As a result, they are among the most sophisticated traders on crypto derivatives exchanges. Here are a few of the insights Martin and Yin shared during our hour-long conversation.
1. Investors’ Mentality Has Shifted
The mentality of investors has changed since the earlier days of crypto, from venture-like to hedge-fund-like.
“There’s a lot more velocity amongst the traders that are out there, whereas in the early days it was very much more a buy-and-hold” strategy, Martin said. “People these days understand that this market is super volatile and a lot of the different crypto funds and people that are out there, they are trying to add alpha for their shareholders.”
2. Derivatives Markets Move The Spot Market
First of all, market moves get started on derivatives exchanges more often than on spot exchanges.
“Because there are so many trading venues, it’s a constant question of, where is the action starting?” Yin said. “Often it’s starting on derivatives exchanges because that’s where a lot of people have connections and that’s where a lot of the most highly levered bets are taking place.”
“Crypto already is a fairly random, volatile walk in terms of price action and the collection of these derivatives and the exchanges that list them effectively act as leverage on top of that,” he went on. “Whenever you start to make a move, there’s a good chance it will get exacerbated because of the amount of open bets that are out there.”
In isolated examples, like the May 17 flash crash, a small amount on spot markets can cause a large move on the offshore derivatives markets, specifically BitMEX, allowing traders to manipulate the spot price in favor of their derivatives markets position.
Theoretically, that’s possible on regulated crypto derivatives markets like CME’s, but it’s more expensive and difficult because the leverage is not as high.
That’s Not The Only Way Derivatives Markets Can Fail.
“Where things tend to break down a bit and you get a lot more slippage is when you’ve simply exhausted everybody’s ability to really use the derivatives instruments to hedge, so whether that’s the amount of collateral that everyone’s posted is insufficient, or the market conditions are such that you really can’t get access to some of these platforms,” Yin said.
3. Two Products Dominate Derivatives
The most popular product is the perpetual swap, reputedly invented by BitMEX. Crypto futures are a close second. A handful of OTC desks can provide swaps and custom derivative products, including contracts for difference, but those two products have dominated market volume so far.
Bitcoin options are emerging, but remain a small percentage of overall volume. As providers including Bakkt and CME have announced plans to bring options on bitcoin futures into the markets, Yin and Martin said these may prove attractive for large investors entering crypto, looking for a hedge against a big downside in a volatile market.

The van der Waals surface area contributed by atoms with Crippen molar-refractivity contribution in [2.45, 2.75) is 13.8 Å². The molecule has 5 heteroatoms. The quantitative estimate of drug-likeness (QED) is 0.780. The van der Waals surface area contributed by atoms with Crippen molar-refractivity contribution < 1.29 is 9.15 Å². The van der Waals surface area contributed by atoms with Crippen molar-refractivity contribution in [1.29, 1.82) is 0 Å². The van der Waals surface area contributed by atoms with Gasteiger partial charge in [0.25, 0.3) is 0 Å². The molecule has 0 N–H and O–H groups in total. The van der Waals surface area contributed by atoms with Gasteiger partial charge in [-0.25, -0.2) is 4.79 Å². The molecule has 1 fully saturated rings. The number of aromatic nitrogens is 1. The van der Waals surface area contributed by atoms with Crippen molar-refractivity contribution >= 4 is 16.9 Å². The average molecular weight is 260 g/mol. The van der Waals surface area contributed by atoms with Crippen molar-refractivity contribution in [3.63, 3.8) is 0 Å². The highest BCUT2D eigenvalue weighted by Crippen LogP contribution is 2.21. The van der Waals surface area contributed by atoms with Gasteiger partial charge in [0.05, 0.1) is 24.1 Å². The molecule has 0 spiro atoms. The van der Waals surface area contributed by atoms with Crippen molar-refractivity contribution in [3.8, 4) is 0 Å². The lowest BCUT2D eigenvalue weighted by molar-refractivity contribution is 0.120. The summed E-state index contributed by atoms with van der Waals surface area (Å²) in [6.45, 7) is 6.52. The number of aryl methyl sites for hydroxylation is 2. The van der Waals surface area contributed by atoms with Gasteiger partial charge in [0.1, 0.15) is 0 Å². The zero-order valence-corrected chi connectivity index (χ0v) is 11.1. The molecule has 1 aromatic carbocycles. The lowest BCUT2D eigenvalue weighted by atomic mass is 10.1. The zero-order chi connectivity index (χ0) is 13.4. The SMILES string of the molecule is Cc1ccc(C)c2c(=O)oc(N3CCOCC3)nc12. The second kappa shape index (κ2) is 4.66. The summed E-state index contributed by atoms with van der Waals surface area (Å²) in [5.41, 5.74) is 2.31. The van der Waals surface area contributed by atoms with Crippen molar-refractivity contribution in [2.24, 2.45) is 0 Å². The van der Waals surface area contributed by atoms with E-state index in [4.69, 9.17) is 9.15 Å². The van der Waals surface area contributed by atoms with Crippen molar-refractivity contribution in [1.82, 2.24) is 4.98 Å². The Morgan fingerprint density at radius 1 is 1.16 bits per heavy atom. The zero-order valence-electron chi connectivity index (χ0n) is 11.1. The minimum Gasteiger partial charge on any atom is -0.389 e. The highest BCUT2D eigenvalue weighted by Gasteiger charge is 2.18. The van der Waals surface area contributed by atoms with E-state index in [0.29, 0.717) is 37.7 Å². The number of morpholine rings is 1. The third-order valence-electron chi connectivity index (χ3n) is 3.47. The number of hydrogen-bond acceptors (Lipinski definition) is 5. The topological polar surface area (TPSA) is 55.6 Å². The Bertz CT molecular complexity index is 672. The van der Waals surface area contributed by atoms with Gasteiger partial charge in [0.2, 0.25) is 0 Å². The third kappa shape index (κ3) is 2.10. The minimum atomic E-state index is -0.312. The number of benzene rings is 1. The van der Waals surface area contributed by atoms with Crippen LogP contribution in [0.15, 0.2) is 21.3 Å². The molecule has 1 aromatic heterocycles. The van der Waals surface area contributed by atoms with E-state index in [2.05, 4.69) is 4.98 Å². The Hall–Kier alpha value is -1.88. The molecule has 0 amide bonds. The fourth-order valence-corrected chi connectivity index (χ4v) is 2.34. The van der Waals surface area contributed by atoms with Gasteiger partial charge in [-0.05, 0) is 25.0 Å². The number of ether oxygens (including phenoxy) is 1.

“I think it means there are more sophisticated hedging strategies. It allows people to be more comfortable with spot exposure, if it can be more easily hedged out,” Martin said. “These markets move really quickly and a lot of the bigger places that want to start trading, there’s a significant amount of headline risk attached to this. How do they protect against the crazy downside move? Options may very well help eliminate some of those risks for them.”
Listen to the full webinar for Yinfeng and Martin’s unfiltered opinions on risk, liquidity and derivatives in crypto markets.
Tassat Gets CFTC Approval To Issue Bitcoin Derivatives In US
New York-based financial technology firm Tassat — formerly known as trueDigital — has succeeded in overcoming the first hurdle in its bid to launch a fully-regulated crypto derivatives exchange.
According to an announcement from the United States Commodity Futures Trading Commission (CFTC) on Nov. 7, the regulator has approved the transfer of a swap execution facility (SEF) registration from fellow New York-based financial services firm trueEX to Tassat.
Tassat had first reached the agreement in principle to acquire — subject to CFTC approval — trueEx’s SEF registration back in July of this year.
The company is now waiting for news regarding its prospective acquisition of trueEx’s Designated Contract Market (DCM) registration, which would allow it to operate an exchange listing futures or options contracts with oversight from the CFTC.
Physically-delivered BTC Derivatives For Institutional Investors
In its press release, the CFTC stated that trueEX and Tassat fulfilled the requirement for transferring a SEF registration by providing evidence that Tassat would be able to operate in compliance with the provisions of the U.S. Commodity Exchange Act and related CFTC regulations.
The agency revealed that there are now a total of 19 registered SEFs, including Tassat, and noted that TrueEX had been granted its registration as a SEF by the CFTC on Jan. 22, 2016.
The registration brings Tassat closer to launching a crypto derivatives exchange with full oversight from the CFTC, where it hopes to list physically-delivered Bitcoin (BTC) derivatives for institutional investors. As CEO Thomas Kim said in July when the plans were first unveiled:
“Adding the exchange to our ecosystem delivers a complete end-to-end offering, currently unavailable today, that encompasses tokenization, payments, market data and settlement for the benefit of our clients and partners.”
In March, Tassat — when it was still known as trueDigital — had partnered with crypto data firm Kaiko and digital assets analytics company Inca Digital Securities to widen the distribution of its over-the-counter reference rates for Bitcoin and Ethereum (ETH), the latter of which it created in partnership with ConsenSys.
TrueDigital was initially established as a subsidiary of TrueEx, which has long been active in the crypto space and was the first in the industry to secure a DCM registration for Bitcoin swaps from the CFTC back in 2012.
This summer, another crypto exchange ErisX, procured a derivatives clearing organization license from the CFTC as part of its plans to make digital asset futures contracts available for trade on its regulated derivatives market later this year.